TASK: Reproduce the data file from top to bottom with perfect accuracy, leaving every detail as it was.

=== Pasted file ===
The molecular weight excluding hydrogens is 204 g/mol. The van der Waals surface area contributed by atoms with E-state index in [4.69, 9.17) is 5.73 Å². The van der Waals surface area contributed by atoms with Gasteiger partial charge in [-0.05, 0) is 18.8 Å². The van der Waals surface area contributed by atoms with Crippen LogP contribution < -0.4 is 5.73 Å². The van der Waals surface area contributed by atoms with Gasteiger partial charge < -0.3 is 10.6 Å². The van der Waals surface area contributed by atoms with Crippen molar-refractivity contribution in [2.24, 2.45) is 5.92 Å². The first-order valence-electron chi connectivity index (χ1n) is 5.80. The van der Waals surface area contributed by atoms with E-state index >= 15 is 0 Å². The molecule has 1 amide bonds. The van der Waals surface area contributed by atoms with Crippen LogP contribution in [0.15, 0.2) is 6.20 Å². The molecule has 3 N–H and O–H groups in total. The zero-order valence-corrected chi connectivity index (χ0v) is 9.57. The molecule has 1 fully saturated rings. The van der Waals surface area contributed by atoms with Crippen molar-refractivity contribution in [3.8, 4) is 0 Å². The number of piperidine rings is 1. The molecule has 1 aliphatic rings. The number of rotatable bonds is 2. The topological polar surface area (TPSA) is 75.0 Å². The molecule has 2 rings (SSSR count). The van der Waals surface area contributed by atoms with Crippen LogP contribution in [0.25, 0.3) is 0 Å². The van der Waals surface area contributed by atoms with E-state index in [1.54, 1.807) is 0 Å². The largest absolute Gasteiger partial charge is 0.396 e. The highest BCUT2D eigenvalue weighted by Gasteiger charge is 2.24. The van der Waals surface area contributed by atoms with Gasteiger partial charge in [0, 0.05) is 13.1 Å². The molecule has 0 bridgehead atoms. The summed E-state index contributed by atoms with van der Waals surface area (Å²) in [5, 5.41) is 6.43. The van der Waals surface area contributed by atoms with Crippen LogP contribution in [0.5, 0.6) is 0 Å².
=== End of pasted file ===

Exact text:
The molecular weight excluding hydrogens is 204 g/mol. The van der Waals surface area contributed by atoms with E-state index in [4.69, 9.17) is 5.73 Å². The van der Waals surface area contributed by atoms with Gasteiger partial charge in [-0.05, 0) is 18.8 Å². The van der Waals surface area contributed by atoms with Crippen LogP contribution < -0.4 is 5.73 Å². The van der Waals surface area contributed by atoms with Gasteiger partial charge < -0.3 is 10.6 Å². The van der Waals surface area contributed by atoms with Crippen molar-refractivity contribution in [2.24, 2.45) is 5.92 Å². The first-order valence-electron chi connectivity index (χ1n) is 5.80. The van der Waals surface area contributed by atoms with E-state index >= 15 is 0 Å². The molecule has 1 amide bonds. The van der Waals surface area contributed by atoms with Crippen LogP contribution in [0.15, 0.2) is 6.20 Å². The molecule has 3 N–H and O–H groups in total. The zero-order valence-corrected chi connectivity index (χ0v) is 9.57. The molecule has 1 fully saturated rings. The van der Waals surface area contributed by atoms with Crippen molar-refractivity contribution in [3.8, 4) is 0 Å². The number of piperidine rings is 1. The molecule has 1 aliphatic rings. The number of rotatable bonds is 2. The topological polar surface area (TPSA) is 75.0 Å². The molecule has 2 rings (SSSR count). The van der Waals surface area contributed by atoms with Crippen LogP contribution in [0.25, 0.3) is 0 Å². The van der Waals surface area contributed by atoms with E-state index in [1.54, 1.807) is 0 Å². The largest absolute Gasteiger partial charge is 0.396 e. The highest BCUT2D eigenvalue weighted by Gasteiger charge is 2.24. The van der Waals surface area contributed by atoms with Gasteiger partial charge in [0, 0.05) is 13.1 Å². The molecule has 0 bridgehead atoms. The summed E-state index contributed by atoms with van der Waals surface area (Å²) in [5, 5.41) is 6.43. The van der Waals surface area contributed by atoms with Crippen LogP contribution in [0.5, 0.6) is 0 Å².